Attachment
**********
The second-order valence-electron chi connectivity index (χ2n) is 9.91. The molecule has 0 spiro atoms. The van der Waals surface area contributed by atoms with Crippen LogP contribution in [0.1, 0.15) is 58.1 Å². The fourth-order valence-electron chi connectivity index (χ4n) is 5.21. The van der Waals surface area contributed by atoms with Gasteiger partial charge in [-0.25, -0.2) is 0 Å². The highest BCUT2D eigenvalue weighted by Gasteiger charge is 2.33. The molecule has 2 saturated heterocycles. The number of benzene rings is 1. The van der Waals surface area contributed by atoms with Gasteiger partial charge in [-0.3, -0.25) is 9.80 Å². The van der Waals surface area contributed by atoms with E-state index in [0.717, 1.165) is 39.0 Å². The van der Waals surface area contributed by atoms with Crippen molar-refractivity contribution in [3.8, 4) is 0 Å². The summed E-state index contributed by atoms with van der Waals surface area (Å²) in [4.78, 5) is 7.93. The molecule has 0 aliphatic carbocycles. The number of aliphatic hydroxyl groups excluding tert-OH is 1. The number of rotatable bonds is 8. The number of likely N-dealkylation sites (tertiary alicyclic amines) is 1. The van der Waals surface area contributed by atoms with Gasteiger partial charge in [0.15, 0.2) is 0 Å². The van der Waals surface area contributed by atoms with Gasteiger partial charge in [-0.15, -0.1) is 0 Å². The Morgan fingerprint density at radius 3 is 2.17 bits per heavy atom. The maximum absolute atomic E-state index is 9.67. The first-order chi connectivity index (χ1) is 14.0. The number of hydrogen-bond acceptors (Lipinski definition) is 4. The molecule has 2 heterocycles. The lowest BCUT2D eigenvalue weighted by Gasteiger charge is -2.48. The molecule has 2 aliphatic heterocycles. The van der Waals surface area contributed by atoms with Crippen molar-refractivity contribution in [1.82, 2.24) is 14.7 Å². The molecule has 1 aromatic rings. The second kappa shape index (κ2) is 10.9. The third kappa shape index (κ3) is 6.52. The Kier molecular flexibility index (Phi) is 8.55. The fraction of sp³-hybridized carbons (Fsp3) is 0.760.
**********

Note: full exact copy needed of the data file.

The second-order valence-electron chi connectivity index (χ2n) is 9.91. The molecule has 0 spiro atoms. The van der Waals surface area contributed by atoms with Crippen LogP contribution in [0.1, 0.15) is 58.1 Å². The fourth-order valence-electron chi connectivity index (χ4n) is 5.21. The van der Waals surface area contributed by atoms with Gasteiger partial charge in [-0.25, -0.2) is 0 Å². The highest BCUT2D eigenvalue weighted by Gasteiger charge is 2.33. The molecule has 2 saturated heterocycles. The number of benzene rings is 1. The van der Waals surface area contributed by atoms with Gasteiger partial charge in [-0.3, -0.25) is 9.80 Å². The van der Waals surface area contributed by atoms with E-state index in [0.717, 1.165) is 39.0 Å². The van der Waals surface area contributed by atoms with Crippen molar-refractivity contribution in [3.8, 4) is 0 Å². The summed E-state index contributed by atoms with van der Waals surface area (Å²) in [4.78, 5) is 7.93. The molecule has 0 aliphatic carbocycles. The number of aliphatic hydroxyl groups excluding tert-OH is 1. The number of rotatable bonds is 8. The number of likely N-dealkylation sites (tertiary alicyclic amines) is 1. The van der Waals surface area contributed by atoms with Gasteiger partial charge in [0.15, 0.2) is 0 Å². The van der Waals surface area contributed by atoms with Gasteiger partial charge in [-0.15, -0.1) is 0 Å². The Morgan fingerprint density at radius 3 is 2.17 bits per heavy atom. The maximum absolute atomic E-state index is 9.67. The first-order chi connectivity index (χ1) is 14.0. The number of hydrogen-bond acceptors (Lipinski definition) is 4. The molecule has 2 heterocycles. The lowest BCUT2D eigenvalue weighted by Gasteiger charge is -2.48. The molecule has 2 aliphatic heterocycles. The van der Waals surface area contributed by atoms with Crippen molar-refractivity contribution in [1.82, 2.24) is 14.7 Å². The molecule has 1 aromatic rings. The second kappa shape index (κ2) is 10.9. The third kappa shape index (κ3) is 6.52. The Kier molecular flexibility index (Phi) is 8.55. The fraction of sp³-hybridized carbons (Fsp3) is 0.760.